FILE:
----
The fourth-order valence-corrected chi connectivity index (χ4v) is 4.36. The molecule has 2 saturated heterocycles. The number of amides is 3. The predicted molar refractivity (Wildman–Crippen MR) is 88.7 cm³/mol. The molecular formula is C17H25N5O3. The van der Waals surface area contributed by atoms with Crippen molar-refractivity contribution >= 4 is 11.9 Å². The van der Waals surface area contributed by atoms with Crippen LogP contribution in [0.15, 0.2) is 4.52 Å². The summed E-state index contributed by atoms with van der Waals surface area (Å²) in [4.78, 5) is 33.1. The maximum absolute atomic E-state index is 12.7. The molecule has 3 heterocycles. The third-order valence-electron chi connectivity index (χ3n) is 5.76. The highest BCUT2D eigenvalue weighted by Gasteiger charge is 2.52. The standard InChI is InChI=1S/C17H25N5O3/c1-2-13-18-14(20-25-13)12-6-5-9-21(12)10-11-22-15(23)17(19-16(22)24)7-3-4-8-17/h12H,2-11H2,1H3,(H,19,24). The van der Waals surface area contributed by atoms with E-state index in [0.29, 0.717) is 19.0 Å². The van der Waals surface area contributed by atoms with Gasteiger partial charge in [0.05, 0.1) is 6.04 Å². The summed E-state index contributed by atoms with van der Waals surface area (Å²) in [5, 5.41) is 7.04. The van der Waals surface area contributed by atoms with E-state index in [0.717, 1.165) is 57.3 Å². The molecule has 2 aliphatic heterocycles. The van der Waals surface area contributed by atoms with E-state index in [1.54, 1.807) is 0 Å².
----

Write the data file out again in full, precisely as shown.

The fourth-order valence-corrected chi connectivity index (χ4v) is 4.36. The molecule has 2 saturated heterocycles. The number of amides is 3. The predicted molar refractivity (Wildman–Crippen MR) is 88.7 cm³/mol. The molecular formula is C17H25N5O3. The van der Waals surface area contributed by atoms with Crippen molar-refractivity contribution >= 4 is 11.9 Å². The van der Waals surface area contributed by atoms with Crippen LogP contribution in [0.15, 0.2) is 4.52 Å². The summed E-state index contributed by atoms with van der Waals surface area (Å²) in [4.78, 5) is 33.1. The maximum absolute atomic E-state index is 12.7. The molecule has 3 heterocycles. The third-order valence-electron chi connectivity index (χ3n) is 5.76. The highest BCUT2D eigenvalue weighted by Gasteiger charge is 2.52. The standard InChI is InChI=1S/C17H25N5O3/c1-2-13-18-14(20-25-13)12-6-5-9-21(12)10-11-22-15(23)17(19-16(22)24)7-3-4-8-17/h12H,2-11H2,1H3,(H,19,24). The van der Waals surface area contributed by atoms with E-state index in [0.29, 0.717) is 19.0 Å². The van der Waals surface area contributed by atoms with Gasteiger partial charge in [0.05, 0.1) is 6.04 Å². The summed E-state index contributed by atoms with van der Waals surface area (Å²) in [5, 5.41) is 7.04. The van der Waals surface area contributed by atoms with E-state index in [0.717, 1.165) is 57.3 Å². The molecule has 2 aliphatic heterocycles. The van der Waals surface area contributed by atoms with E-state index in [1.54, 1.807) is 0 Å².